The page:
Can J Surg 2020;63(1):E19-E20 | PDF
Leah M. Gramlich, MD, Brae Surgeoner, MSc, Gabriele Baldini, MD, MSc, Erin Ballah, MBA, MSc(PT), Melinda Baum, MSW, Franco Carli, MD, MPhil, Ahmer A. Karimuddin, MD, MAEd, Gregg Nelson, MD, PhD, Philippe Richebé, MD, PhD, Deborah Watson, RN, MN, Carla Williams, RN, MHSM, Claude LaFlamme, MD, MHSc; Enhanced Recovery Canada
Enhanced Recovery After Surgery (ERAS) is a model of care that was introduced in the late 1990s by a group of surgeons in Europe. The model consists of a number of evidence-based principles that support better outcomes for surgical patients, including improved patient experience, reduced length of stay in hospital, decreased complication rates and fewer hospital readmissions. A number of Canadian surgical care teams have already adopted ERAS principles and have reported positive outcomes. Arising from the Canadian Patient Safety Institute’s Integrated Patient Safety Action Plan for Surgical Care Safety, and with support from numerous partner organizations from across the country, Enhanced Recovery Canada is leading the drive to improve surgical safety across the country and help disseminate these ERAS principles. We discuss the development of a multidisciplinary clinical pathway for elective colorectal surgery to help guide Canadian clinicians.
Accepted June 4, 2019
Acknowledgements: The authors (ERC working group leads and members of the governance committee) acknowledge that this work would not have been possible without the dedicated support and expertise of all of the working group members. A list of all contributors can be found on the pathway.
Affiliations: From the Department of Medicine, University of Alberta, Edmonton, Alta. (Gramlich); CancerControl Alberta, Alberta Health Services, Calgary, Alta. (Surgeoner); the Department of Anesthesia, McGill University, Montreal, Que. (Baldini); Eastern Health, St. John’s, Nfld. (Ballah); the Ministry of Corrections and Policing, Swift Current, Sask. (Baum); the Department of Surgery, St. Paul’s Hospital, University of British Columbia, Vancouver, BC (Karimuddin); the Department of Oncology, Cumming School of Medicine, University of Calgary, Calgary, Alta. (Nelson); the Department of Anesthesiology and Pain Medicine, Maisonneuve-Rosemont Hospital/CEMTL, Université de Montréal, Montreal, Que. (Richebé); the Department of Nursing, McGill University, Montreal, Que. (Watson); and the Canadian Patient Safety Institute, Edmonton, Alta. (Williams).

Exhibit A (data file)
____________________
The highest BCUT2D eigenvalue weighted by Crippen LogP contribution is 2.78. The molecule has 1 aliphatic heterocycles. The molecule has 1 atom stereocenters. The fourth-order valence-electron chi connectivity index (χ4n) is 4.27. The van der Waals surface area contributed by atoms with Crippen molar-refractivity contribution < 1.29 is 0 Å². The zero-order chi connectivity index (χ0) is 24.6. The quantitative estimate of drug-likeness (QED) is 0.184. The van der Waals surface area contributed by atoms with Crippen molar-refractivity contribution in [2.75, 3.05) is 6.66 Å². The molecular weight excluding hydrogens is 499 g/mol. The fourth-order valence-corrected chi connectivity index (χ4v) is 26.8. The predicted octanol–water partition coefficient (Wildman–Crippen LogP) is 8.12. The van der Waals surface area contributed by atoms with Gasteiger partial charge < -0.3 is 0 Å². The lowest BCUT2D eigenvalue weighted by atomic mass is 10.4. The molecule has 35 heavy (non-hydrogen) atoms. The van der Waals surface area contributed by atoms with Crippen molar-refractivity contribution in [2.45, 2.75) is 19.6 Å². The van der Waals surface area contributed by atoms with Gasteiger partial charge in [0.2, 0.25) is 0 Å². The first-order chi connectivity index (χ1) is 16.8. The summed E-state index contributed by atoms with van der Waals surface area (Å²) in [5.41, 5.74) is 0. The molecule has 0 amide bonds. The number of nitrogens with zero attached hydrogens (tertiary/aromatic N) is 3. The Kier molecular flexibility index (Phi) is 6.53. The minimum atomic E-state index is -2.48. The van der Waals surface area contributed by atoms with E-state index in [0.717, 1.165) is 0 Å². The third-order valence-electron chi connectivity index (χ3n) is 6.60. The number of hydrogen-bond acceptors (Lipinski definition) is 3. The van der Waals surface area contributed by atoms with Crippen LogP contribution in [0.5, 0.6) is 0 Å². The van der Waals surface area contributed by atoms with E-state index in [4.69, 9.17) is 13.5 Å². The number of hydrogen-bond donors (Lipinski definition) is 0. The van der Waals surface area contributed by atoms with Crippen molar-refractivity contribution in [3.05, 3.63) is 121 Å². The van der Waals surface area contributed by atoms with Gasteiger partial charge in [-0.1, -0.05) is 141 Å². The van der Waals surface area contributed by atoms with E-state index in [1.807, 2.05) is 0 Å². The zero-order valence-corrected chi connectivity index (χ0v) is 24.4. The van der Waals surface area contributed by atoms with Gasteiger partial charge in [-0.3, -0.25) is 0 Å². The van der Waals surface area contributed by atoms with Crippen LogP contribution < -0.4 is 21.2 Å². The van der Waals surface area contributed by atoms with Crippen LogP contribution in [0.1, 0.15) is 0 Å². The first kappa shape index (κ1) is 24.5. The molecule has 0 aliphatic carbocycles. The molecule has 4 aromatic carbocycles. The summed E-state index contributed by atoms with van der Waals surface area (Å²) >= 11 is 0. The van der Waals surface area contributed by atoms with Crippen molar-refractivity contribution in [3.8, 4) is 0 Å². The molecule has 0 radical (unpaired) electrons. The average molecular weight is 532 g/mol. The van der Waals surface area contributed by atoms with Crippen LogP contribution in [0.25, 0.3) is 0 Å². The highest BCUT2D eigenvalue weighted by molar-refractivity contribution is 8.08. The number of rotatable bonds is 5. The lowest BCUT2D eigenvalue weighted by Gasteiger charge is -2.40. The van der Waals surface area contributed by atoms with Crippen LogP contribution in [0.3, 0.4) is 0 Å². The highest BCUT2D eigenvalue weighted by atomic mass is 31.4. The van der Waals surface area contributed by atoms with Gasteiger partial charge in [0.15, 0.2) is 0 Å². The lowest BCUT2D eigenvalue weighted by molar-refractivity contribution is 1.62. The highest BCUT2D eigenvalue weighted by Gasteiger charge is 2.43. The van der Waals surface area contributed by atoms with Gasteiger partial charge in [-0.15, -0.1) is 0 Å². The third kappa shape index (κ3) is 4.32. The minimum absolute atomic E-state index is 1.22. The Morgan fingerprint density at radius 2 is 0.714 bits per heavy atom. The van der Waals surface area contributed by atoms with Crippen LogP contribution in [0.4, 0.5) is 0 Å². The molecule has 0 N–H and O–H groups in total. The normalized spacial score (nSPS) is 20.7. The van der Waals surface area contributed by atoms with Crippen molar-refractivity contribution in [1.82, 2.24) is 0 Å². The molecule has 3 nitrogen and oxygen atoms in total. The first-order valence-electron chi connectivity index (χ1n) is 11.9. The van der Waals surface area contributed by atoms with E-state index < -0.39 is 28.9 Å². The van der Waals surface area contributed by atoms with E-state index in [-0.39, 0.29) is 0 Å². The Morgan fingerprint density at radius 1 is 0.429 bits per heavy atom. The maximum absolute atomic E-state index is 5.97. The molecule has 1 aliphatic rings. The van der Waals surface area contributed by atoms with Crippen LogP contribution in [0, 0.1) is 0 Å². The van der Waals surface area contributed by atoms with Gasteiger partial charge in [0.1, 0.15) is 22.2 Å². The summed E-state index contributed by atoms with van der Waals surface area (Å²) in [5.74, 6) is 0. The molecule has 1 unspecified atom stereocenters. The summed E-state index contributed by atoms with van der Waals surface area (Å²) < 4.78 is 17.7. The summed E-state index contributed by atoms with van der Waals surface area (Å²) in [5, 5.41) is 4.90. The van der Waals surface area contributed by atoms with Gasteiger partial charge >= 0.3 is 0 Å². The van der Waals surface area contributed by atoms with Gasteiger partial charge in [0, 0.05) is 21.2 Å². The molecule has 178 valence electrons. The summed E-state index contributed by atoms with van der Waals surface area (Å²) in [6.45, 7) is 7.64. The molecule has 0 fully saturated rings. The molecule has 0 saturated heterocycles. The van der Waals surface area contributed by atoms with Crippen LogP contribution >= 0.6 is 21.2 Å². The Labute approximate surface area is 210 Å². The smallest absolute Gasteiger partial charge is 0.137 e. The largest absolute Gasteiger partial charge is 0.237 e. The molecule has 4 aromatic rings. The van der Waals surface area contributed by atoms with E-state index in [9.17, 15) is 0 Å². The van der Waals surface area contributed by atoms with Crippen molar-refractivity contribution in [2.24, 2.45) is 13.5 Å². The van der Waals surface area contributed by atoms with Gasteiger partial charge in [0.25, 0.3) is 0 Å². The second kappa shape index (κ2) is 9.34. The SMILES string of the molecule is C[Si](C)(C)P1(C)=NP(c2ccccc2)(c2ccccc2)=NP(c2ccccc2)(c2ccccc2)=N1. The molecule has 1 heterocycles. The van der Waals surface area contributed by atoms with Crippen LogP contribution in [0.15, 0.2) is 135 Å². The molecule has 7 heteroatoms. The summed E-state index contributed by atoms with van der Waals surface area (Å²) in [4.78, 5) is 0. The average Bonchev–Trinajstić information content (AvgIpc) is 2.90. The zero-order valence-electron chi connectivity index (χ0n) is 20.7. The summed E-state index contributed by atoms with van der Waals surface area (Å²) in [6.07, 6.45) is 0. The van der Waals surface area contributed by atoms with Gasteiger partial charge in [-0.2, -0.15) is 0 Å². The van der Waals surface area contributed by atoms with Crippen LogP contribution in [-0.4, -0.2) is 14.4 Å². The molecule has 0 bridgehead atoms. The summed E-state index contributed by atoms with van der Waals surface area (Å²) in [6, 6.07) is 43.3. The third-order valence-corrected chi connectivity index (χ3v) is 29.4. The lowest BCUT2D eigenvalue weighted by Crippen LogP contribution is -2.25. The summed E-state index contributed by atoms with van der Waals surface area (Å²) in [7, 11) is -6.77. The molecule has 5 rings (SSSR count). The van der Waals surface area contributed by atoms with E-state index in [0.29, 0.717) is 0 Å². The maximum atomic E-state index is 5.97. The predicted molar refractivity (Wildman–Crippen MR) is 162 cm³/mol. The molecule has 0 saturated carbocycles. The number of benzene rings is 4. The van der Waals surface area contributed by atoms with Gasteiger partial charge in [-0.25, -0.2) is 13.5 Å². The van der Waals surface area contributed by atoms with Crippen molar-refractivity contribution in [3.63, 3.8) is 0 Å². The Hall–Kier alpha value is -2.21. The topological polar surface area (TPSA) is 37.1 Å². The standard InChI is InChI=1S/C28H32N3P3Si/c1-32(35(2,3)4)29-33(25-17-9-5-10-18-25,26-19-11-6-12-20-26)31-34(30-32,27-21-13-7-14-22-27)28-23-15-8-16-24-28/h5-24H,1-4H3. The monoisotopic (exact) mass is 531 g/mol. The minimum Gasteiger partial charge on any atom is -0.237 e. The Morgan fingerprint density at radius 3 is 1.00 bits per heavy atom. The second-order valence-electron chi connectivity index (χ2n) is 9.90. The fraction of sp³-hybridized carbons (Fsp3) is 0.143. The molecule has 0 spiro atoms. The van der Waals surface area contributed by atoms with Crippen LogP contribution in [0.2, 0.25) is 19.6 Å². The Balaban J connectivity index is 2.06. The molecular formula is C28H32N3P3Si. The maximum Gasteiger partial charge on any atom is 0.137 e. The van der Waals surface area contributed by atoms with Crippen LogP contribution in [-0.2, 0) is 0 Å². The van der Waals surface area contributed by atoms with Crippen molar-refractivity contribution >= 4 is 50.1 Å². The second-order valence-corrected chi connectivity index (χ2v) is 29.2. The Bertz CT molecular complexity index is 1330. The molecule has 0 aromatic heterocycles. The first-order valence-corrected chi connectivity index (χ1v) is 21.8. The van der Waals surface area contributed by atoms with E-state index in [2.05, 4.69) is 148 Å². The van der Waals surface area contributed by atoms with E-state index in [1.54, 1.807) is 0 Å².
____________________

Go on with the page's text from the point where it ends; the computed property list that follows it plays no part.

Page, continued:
Members of the ERC Pathway Working Group (excluding the authors): Mary-Anne Aarts, MD; Biniam Kidane, MD, MSc; Liane Feldman, MDCM; Magda Recsky, MD, MSc; Tony MacLean, MD; Evan Minty, MC, MSc; Stuart McCluskey, MD, PhD; Kelly Mayson, MD; Selena Fitzgerald, BScN, RN; Lucie Filteau, MD; Hance Clark, MD, PhD; Naveen Eipe, MBBS, MD; Gabrielle Page, PhD; Krista Brecht, RN, BScN; Veronique Brulotte, MD, MSc; Husein Moloo, MD, MSc; Heather Keller, RD, PhD; Manon Laporte, RD; Marlis Atkins, RD; Chelsia Gillis, RD, MSc; Louis-Francois Cote, RD; Celena Scheede Bergdahl, MSc, PhD; Julio Fiore, PT, MSc, PhD; Jackie Farquhar, MD; Chiara Singh, BScPT; Sender Liberman, MD; Amal Bessissow, MD, MSc; Bevin Ledrew; Nancy Posel, PhD; Kathy Kovacs Burns, MSc, MHSA, PhD; Valerie Phillips; Jennifer Rees, BSc.
Funding: This work was funded by the Canadian Patient Safety Institute (CPSI) and a number of industry sponsors listed on the CPSI website. Industry sponsors were not involved in pathway development discussions.
Competing interests: None declared. Contributors: All authors contributed substantially to the conception, writing and revision of this article and approved the final version for publication.
Correspondence to: L. Gramlich, 214 Community Services Centre, Royal Alexandra Hospital, 10240 Kingsway Ave, Edmonton AB T5H 3V9, email@example.com